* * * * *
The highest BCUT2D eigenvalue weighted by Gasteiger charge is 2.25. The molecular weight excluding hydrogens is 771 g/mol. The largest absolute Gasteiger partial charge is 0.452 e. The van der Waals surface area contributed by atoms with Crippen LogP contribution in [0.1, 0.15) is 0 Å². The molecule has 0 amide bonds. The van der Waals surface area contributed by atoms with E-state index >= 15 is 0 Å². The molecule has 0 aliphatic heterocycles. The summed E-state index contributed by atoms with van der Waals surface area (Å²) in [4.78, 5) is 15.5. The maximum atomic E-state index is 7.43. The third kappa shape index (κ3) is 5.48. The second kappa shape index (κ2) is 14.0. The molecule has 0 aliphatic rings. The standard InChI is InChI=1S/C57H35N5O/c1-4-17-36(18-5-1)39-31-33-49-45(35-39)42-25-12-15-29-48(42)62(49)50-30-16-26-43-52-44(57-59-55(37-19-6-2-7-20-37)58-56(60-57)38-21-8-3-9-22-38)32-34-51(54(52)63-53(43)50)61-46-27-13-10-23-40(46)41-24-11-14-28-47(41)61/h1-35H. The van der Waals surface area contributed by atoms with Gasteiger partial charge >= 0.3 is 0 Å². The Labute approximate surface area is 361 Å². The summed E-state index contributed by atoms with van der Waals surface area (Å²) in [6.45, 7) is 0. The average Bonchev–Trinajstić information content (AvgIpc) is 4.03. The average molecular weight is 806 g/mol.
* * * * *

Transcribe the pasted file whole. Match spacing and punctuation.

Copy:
The highest BCUT2D eigenvalue weighted by Gasteiger charge is 2.25. The molecular weight excluding hydrogens is 771 g/mol. The largest absolute Gasteiger partial charge is 0.452 e. The van der Waals surface area contributed by atoms with Crippen LogP contribution in [0.1, 0.15) is 0 Å². The molecule has 0 amide bonds. The van der Waals surface area contributed by atoms with E-state index >= 15 is 0 Å². The molecule has 0 aliphatic heterocycles. The summed E-state index contributed by atoms with van der Waals surface area (Å²) in [4.78, 5) is 15.5. The maximum atomic E-state index is 7.43. The third kappa shape index (κ3) is 5.48. The second kappa shape index (κ2) is 14.0. The molecule has 0 aliphatic rings. The standard InChI is InChI=1S/C57H35N5O/c1-4-17-36(18-5-1)39-31-33-49-45(35-39)42-25-12-15-29-48(42)62(49)50-30-16-26-43-52-44(57-59-55(37-19-6-2-7-20-37)58-56(60-57)38-21-8-3-9-22-38)32-34-51(54(52)63-53(43)50)61-46-27-13-10-23-40(46)41-24-11-14-28-47(41)61/h1-35H. The van der Waals surface area contributed by atoms with Gasteiger partial charge >= 0.3 is 0 Å². The Labute approximate surface area is 361 Å². The summed E-state index contributed by atoms with van der Waals surface area (Å²) in [6.45, 7) is 0. The average Bonchev–Trinajstić information content (AvgIpc) is 4.03. The average molecular weight is 806 g/mol.